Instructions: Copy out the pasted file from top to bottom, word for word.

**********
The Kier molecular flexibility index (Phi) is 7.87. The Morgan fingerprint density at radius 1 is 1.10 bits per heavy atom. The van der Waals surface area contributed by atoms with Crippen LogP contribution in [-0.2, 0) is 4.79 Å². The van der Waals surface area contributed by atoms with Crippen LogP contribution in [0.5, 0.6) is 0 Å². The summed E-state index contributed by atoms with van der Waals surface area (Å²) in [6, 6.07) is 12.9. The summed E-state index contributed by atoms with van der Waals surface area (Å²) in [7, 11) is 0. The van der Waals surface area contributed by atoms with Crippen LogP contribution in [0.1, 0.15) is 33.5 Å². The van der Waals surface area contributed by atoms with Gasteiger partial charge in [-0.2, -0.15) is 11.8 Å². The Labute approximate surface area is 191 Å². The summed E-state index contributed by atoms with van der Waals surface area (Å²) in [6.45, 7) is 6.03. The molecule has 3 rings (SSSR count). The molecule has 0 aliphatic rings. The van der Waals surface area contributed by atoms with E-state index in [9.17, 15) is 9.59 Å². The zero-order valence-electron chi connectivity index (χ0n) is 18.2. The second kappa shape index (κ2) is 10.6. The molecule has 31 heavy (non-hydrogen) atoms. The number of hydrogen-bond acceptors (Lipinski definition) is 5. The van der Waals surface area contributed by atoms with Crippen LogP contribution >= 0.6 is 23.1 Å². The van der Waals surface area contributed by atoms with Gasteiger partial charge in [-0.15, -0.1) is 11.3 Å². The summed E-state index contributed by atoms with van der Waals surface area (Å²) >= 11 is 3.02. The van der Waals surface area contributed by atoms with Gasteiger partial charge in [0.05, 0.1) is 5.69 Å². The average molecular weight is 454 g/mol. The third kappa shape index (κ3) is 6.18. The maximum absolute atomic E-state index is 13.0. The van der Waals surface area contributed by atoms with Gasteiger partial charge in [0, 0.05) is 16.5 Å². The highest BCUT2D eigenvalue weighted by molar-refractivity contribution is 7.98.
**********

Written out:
The Kier molecular flexibility index (Phi) is 7.87. The Morgan fingerprint density at radius 1 is 1.10 bits per heavy atom. The van der Waals surface area contributed by atoms with Crippen LogP contribution in [-0.2, 0) is 4.79 Å². The van der Waals surface area contributed by atoms with Crippen LogP contribution in [0.5, 0.6) is 0 Å². The summed E-state index contributed by atoms with van der Waals surface area (Å²) in [6, 6.07) is 12.9. The summed E-state index contributed by atoms with van der Waals surface area (Å²) in [7, 11) is 0. The van der Waals surface area contributed by atoms with Crippen LogP contribution in [0.1, 0.15) is 33.5 Å². The van der Waals surface area contributed by atoms with Gasteiger partial charge in [-0.2, -0.15) is 11.8 Å². The Labute approximate surface area is 191 Å². The summed E-state index contributed by atoms with van der Waals surface area (Å²) in [6.45, 7) is 6.03. The molecule has 3 rings (SSSR count). The molecule has 0 aliphatic rings. The van der Waals surface area contributed by atoms with E-state index in [9.17, 15) is 9.59 Å². The zero-order valence-electron chi connectivity index (χ0n) is 18.2. The second kappa shape index (κ2) is 10.6. The molecule has 31 heavy (non-hydrogen) atoms. The number of hydrogen-bond acceptors (Lipinski definition) is 5. The van der Waals surface area contributed by atoms with Crippen LogP contribution >= 0.6 is 23.1 Å². The van der Waals surface area contributed by atoms with Gasteiger partial charge in [-0.15, -0.1) is 11.3 Å². The summed E-state index contributed by atoms with van der Waals surface area (Å²) >= 11 is 3.02. The van der Waals surface area contributed by atoms with Gasteiger partial charge in [0.05, 0.1) is 5.69 Å². The average molecular weight is 454 g/mol. The third kappa shape index (κ3) is 6.18. The maximum absolute atomic E-state index is 13.0. The van der Waals surface area contributed by atoms with Gasteiger partial charge in [0, 0.05) is 16.5 Å². The highest BCUT2D eigenvalue weighted by molar-refractivity contribution is 7.98.